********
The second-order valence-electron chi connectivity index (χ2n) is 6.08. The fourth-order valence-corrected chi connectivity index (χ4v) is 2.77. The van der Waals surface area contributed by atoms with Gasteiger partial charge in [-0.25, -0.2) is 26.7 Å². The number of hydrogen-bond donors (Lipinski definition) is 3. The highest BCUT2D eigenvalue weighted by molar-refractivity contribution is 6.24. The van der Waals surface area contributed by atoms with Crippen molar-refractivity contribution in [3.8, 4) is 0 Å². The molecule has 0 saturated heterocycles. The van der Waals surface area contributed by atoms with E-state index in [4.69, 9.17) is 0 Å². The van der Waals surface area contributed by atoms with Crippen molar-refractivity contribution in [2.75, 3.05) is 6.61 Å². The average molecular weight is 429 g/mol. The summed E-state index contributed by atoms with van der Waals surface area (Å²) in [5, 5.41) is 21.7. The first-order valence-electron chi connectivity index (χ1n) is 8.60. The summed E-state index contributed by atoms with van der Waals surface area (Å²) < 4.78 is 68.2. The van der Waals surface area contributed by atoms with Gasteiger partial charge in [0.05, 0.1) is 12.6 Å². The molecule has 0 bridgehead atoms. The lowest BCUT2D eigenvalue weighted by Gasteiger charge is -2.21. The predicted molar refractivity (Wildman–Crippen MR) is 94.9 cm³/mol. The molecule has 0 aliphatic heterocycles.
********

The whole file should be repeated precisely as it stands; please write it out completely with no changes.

The second-order valence-electron chi connectivity index (χ2n) is 6.08. The fourth-order valence-corrected chi connectivity index (χ4v) is 2.77. The van der Waals surface area contributed by atoms with Gasteiger partial charge in [-0.25, -0.2) is 26.7 Å². The number of hydrogen-bond donors (Lipinski definition) is 3. The highest BCUT2D eigenvalue weighted by molar-refractivity contribution is 6.24. The van der Waals surface area contributed by atoms with Crippen molar-refractivity contribution in [3.8, 4) is 0 Å². The molecule has 0 saturated heterocycles. The van der Waals surface area contributed by atoms with E-state index in [4.69, 9.17) is 0 Å². The van der Waals surface area contributed by atoms with Crippen molar-refractivity contribution in [2.75, 3.05) is 6.61 Å². The average molecular weight is 429 g/mol. The summed E-state index contributed by atoms with van der Waals surface area (Å²) in [5, 5.41) is 21.7. The first-order valence-electron chi connectivity index (χ1n) is 8.60. The summed E-state index contributed by atoms with van der Waals surface area (Å²) < 4.78 is 68.2. The van der Waals surface area contributed by atoms with Gasteiger partial charge in [0.05, 0.1) is 12.6 Å². The molecule has 0 bridgehead atoms. The lowest BCUT2D eigenvalue weighted by Gasteiger charge is -2.21. The predicted molar refractivity (Wildman–Crippen MR) is 94.9 cm³/mol. The molecule has 0 aliphatic heterocycles.